Apropos my ongoing gripe about Facebook privacy…

Click for details

A friend of mine, Marc, mentioned here now and then, has written a book called ‘Facebook for Business‘ … this story (below) might inspire another chapter in the next edition. What NOT to do…. as Click Orlando Radio reports:

ORLANDO, Fla. — A Central Florida woman claims a finance company reached out to her friends and family on Facebook in an effort to collect her debt, and she has filed a lawsuit in an attempt to stop the practice. ….

Eventually, she fell behind on the [car] payment. She said her finance company, Mark One Financial, offered her deferments that would keep her on track for a while. She said she was surprised to find out that the company was tracking her through a social networking website.

“I don’t know why they would go on Facebook and contact my family,” she said.

According to documents obtained by Local 6, a representative from Mark One, using the name Jeff Happenstance, contacted not only Melanie on Facebook, but her cousin and her sister, as well.

“She was hysterical, asking me did I need money, were they going to take my car,” Beacham said. “She knew my car company was trying to contact her, and I said, ‘No way.’”
Beacham did not want anyone to know about her financial situation, certainly not her friends and family on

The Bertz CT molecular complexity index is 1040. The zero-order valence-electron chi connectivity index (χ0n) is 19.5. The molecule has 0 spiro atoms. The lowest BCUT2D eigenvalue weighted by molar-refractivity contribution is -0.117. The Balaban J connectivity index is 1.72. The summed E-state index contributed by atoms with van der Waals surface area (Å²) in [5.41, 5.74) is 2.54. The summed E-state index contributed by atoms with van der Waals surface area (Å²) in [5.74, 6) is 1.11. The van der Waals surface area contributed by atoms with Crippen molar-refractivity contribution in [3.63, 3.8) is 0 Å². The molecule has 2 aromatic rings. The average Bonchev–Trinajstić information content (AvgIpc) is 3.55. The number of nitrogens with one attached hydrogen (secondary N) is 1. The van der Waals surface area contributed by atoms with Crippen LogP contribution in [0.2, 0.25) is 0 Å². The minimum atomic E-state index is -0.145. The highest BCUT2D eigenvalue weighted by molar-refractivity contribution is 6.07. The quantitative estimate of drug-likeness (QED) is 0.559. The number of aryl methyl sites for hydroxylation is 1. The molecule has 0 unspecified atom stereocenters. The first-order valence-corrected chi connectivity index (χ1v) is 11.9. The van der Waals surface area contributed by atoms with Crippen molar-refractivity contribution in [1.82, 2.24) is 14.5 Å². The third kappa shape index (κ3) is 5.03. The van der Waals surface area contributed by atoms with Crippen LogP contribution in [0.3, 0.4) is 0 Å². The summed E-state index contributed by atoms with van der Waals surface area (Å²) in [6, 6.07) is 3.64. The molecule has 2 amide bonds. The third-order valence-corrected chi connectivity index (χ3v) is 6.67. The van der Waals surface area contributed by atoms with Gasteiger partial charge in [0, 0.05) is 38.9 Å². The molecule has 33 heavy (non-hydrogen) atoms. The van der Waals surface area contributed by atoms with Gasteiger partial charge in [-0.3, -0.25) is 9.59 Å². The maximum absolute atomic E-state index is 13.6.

Facebook. “It’s humiliating. It’s personal,” she said. …. continues

These guys clearly know no boundaries, judging by this…

But Melanie Beacham has never been without a phone. In fact, agents from Mark One left voice mails and text messages on Beacham’s phone. Beacham said Mark One has called up to 20 times in one day. She also told Local 6 that this was her first and only experience with collections, and certainly her first encounter with Jeff Happenstance on Facebook.

OK, that’s harassment, surely? Her lawyer (who has apparently sued Mark One before) thinks so:

Florida’s law on collections is very broad but comprehensive. Abuse and harassment are explicitly forbidden. Howard said it will be easy to convince a jury that Beacham was the victim of both.